Given this understanding of where the URL parsers were at, we took the relevant parts from librsvg and set up a fuzzing harness ("resolve") to run the same logic as the resolve URL logic when encountering a reference (href, XInclude, etc.) from an on-disk "current.svg" file. This allowed us to quickly test and fuzz inputs to see how the parsers and validation logic were evaluated. Some interesting outputs from fuzzing were as follows:

  • resolve 'current.svg': Passes as expected.
  • resolve run '../../../../../../../etc/passwd': Canonicalization fails with 'No such file or directory'.
  • resolve 'current.svg?../../../../../../../etc/passwd': Passes.
  • resolve 'none/../current.svg': Passes as expected.

The last 2 results showed us that GFile::for_uri happily resolves path traversals, including path traversals in the query string. However, the second result, ../../../../../../../etc/passwd, failed because of the canonicalization check.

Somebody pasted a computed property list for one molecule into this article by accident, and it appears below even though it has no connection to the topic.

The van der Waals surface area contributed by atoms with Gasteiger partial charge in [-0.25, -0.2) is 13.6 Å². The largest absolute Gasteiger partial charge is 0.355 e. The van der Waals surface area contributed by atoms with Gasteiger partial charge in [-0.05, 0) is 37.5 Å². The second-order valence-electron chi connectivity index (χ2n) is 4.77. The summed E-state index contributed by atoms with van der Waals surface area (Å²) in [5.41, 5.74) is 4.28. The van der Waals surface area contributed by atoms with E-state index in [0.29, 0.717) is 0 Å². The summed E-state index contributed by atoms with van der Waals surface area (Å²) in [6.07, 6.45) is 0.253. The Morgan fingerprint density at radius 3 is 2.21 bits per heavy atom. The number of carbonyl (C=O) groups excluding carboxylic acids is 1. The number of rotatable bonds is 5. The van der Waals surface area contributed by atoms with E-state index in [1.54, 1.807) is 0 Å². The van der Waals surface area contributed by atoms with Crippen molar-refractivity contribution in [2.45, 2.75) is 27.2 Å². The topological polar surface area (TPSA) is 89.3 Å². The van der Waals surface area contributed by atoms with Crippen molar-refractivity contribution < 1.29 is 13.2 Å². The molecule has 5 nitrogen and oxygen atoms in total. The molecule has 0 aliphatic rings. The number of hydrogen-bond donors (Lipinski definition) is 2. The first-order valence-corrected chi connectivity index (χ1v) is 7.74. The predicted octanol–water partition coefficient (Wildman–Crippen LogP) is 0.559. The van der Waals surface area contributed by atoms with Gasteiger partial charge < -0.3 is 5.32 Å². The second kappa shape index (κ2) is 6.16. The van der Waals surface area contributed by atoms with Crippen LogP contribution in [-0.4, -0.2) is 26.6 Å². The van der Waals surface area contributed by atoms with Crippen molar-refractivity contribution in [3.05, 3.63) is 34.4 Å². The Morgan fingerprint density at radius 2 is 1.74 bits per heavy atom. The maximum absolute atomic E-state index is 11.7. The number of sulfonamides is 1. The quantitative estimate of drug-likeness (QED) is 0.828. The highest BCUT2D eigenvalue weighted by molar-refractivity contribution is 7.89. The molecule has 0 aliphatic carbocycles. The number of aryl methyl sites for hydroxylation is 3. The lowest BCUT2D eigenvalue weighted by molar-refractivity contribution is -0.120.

Bypassing Canonicalization

Part of librsvg's URL validation is to canonicalize the built URL to replace .. and . segments per regular filesystem path rules. It does this using Rust's std::fs::canonicalize (calling realpath), which throws an error if:

  • The path doesn't exist.
  • A non-final component in the path isn't a directory.

Because we don't always know the name of the 'current' SVG on disk, we needed to bypass canonicalization if we wanted to have a URL pass librsvg's validation. After some rapid testing, it turns out this is relatively straightforward.

$ realpath current.svg
$ realpath .

As it turns out, realpath(".") and std::fs::canonicalize(".") both return the "current directory". We can use this as a placeholder in our PoC instead of current.svg.

Proof of concept

Knowing how the URL parsers mismatch, and how we can bypass canonicalization without knowing the current file name, we can build a payload to include /etc/passwd.


Within a poc.svg SVG, this looks like the following.

<?xml version="1.0" encoding="UTF-8" standalone="no" ?>
<svg width="300" height="300" xmlns:xi="http://www.w3.org/2001/XInclude">
<rect width="300" height="300" style="fill:rgb(255,204,204);" />
<text x="0" y="100">
<xi:fallback>file not found</xi:fallback>